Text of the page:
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Lest one think Cook so much a fantasist that he could not do straight science fiction, there is The Dragon Never Sleeps in opposition. It too is a novel of soldiers and soldiering, but has the curious twist that both of the major forces are, in their way “good guys” (and in other ways, arguably both “bad guys”). Cook delivers a well-wrought action tale that nonetheless keeps us engaged with sympathetic characters while avoiding the typical cliches of "big empire in space" action tales.
The Swordbearer also exhibits classic Cook: war, fighting, death, hard times all around. The Swordbearer is by no means the routine thud-and-blunder fantasy tale that a summary of it (orphaned nobody acquires magic sword that drinks its victims souls and dominates its bearer) might suggest: it is much elevated by the moral strains its protagonist endures, obliged to do bad things to avoid much worse things; it comes to a hesitant conclusion that suggests a sequel might be possible, but, after twenty years, that seems—unfortunately—to be unlikely.
The Tower of Fear, another one-off novel, is set in a quasi-Arabian environment. It involves—here’s a surprise—wars and scheming and politics and sorcery. And gutty determination and things won and things lost, all at great price. And ironic comment on all of those things.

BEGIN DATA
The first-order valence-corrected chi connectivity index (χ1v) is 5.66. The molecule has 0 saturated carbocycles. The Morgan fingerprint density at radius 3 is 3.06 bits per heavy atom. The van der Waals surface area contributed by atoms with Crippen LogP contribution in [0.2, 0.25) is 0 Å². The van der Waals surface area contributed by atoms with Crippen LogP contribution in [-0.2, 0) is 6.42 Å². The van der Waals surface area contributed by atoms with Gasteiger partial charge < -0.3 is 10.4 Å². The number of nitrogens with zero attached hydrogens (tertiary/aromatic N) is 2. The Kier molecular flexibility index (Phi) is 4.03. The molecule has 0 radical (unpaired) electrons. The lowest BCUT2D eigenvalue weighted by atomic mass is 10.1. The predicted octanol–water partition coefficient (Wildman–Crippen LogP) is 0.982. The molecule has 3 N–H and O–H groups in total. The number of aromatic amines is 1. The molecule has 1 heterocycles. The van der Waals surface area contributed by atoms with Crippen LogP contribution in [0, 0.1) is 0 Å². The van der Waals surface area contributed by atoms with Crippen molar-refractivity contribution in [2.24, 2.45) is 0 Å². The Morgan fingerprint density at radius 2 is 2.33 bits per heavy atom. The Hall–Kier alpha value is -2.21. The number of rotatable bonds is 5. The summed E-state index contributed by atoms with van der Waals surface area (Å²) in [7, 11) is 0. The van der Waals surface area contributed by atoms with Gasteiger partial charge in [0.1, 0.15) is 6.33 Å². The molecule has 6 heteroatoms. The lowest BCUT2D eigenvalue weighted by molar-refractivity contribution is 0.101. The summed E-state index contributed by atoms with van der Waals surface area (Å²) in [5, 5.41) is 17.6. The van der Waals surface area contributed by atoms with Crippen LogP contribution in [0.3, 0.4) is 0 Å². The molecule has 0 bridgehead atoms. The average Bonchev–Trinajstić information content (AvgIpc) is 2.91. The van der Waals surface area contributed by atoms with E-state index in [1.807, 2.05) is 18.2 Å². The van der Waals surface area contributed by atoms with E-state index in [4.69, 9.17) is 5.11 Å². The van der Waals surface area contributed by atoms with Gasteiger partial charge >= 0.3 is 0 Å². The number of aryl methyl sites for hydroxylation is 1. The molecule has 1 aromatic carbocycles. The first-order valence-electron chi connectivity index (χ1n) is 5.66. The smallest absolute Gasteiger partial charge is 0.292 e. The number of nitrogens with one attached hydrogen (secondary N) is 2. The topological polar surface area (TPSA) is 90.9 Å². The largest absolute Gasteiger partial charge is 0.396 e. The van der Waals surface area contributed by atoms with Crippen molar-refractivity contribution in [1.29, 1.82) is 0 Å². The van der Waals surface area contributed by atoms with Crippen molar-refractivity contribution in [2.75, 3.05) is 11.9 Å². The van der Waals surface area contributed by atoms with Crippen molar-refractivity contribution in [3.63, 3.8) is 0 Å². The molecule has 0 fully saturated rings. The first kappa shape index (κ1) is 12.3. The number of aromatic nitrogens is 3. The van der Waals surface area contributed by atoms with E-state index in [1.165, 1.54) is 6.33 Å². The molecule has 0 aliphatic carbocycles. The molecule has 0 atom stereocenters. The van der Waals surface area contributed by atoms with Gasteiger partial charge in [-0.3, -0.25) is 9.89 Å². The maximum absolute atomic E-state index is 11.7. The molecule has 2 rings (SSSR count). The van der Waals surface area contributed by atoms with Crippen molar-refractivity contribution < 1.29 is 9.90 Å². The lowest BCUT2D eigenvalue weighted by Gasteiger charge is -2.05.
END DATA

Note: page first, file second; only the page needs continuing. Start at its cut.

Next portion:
Of the three remaining one-off novels—The Heirs of Babylon; A Matter of Time; and Sung in Blood—I have read none yet.
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There is The Black Company Wiki, the Glen Cook entry at The Encyclopedia of Science Fiction, and a much-outdated fan-made Facebook page. There are also some interviews: The Instrumentalities of the Night: An Interview with Glen Cook by the estimable Jeff VanderMeer at The SF Site ; SFFWRTCHT: Glen Cook on Dread Empire, Garrett P.I. and the Dos and Don’ts of Writing by Bryan Thomas Schmidt at the SF Signal site ; Interview: Glen Cook by Donald Mead at Strange Horizons ; and Glen Cook Interview. Author Of The Black Company Series by Jean Marie Ward at Buzzy .
While there are a few other small info pages and interviews, there is—surprisingly, considering Cook’s popularity—little else of consequence to be found.
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I could find none.